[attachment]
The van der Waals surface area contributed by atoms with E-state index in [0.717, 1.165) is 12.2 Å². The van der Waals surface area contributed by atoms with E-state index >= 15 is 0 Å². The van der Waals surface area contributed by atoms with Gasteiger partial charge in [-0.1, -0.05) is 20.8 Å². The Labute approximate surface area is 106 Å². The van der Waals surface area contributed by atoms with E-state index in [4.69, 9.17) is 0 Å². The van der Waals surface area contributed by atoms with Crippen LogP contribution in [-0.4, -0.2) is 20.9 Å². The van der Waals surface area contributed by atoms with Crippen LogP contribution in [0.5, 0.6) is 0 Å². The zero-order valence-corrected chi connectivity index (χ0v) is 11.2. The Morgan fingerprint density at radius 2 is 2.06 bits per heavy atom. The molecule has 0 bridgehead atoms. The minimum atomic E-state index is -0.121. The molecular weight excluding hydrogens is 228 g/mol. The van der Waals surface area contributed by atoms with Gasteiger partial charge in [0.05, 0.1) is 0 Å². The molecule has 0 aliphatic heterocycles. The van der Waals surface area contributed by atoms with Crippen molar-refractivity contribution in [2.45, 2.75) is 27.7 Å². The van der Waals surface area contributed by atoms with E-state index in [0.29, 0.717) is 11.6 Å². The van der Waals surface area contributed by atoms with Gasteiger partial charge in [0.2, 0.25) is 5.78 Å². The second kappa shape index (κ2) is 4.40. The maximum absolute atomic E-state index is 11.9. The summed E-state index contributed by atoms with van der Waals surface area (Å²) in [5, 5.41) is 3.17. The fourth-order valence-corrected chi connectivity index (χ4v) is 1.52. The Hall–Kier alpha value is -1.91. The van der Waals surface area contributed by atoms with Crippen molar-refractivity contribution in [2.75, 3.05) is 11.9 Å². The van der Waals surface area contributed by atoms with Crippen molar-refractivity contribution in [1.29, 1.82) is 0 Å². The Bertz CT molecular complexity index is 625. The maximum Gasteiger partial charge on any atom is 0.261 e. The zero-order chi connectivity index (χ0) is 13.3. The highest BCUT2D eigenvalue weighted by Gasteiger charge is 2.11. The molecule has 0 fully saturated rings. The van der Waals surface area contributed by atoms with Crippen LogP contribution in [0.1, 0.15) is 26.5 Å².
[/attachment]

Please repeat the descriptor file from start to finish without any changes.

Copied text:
The van der Waals surface area contributed by atoms with E-state index in [0.717, 1.165) is 12.2 Å². The van der Waals surface area contributed by atoms with E-state index >= 15 is 0 Å². The van der Waals surface area contributed by atoms with Gasteiger partial charge in [-0.1, -0.05) is 20.8 Å². The Labute approximate surface area is 106 Å². The van der Waals surface area contributed by atoms with E-state index in [4.69, 9.17) is 0 Å². The van der Waals surface area contributed by atoms with Crippen LogP contribution in [-0.4, -0.2) is 20.9 Å². The van der Waals surface area contributed by atoms with Crippen LogP contribution in [0.5, 0.6) is 0 Å². The zero-order valence-corrected chi connectivity index (χ0v) is 11.2. The Morgan fingerprint density at radius 2 is 2.06 bits per heavy atom. The molecule has 0 bridgehead atoms. The minimum atomic E-state index is -0.121. The molecular weight excluding hydrogens is 228 g/mol. The van der Waals surface area contributed by atoms with Gasteiger partial charge in [0.05, 0.1) is 0 Å². The molecule has 0 aliphatic heterocycles. The van der Waals surface area contributed by atoms with Crippen molar-refractivity contribution in [2.45, 2.75) is 27.7 Å². The van der Waals surface area contributed by atoms with E-state index in [0.29, 0.717) is 11.6 Å². The van der Waals surface area contributed by atoms with Gasteiger partial charge in [0.2, 0.25) is 5.78 Å². The second kappa shape index (κ2) is 4.40. The maximum absolute atomic E-state index is 11.9. The summed E-state index contributed by atoms with van der Waals surface area (Å²) in [5, 5.41) is 3.17. The fourth-order valence-corrected chi connectivity index (χ4v) is 1.52. The Hall–Kier alpha value is -1.91. The van der Waals surface area contributed by atoms with Crippen molar-refractivity contribution in [2.75, 3.05) is 11.9 Å². The van der Waals surface area contributed by atoms with Crippen molar-refractivity contribution in [1.29, 1.82) is 0 Å². The Bertz CT molecular complexity index is 625. The maximum Gasteiger partial charge on any atom is 0.261 e. The zero-order chi connectivity index (χ0) is 13.3. The highest BCUT2D eigenvalue weighted by Gasteiger charge is 2.11. The molecule has 0 fully saturated rings. The van der Waals surface area contributed by atoms with Crippen LogP contribution in [0.1, 0.15) is 26.5 Å².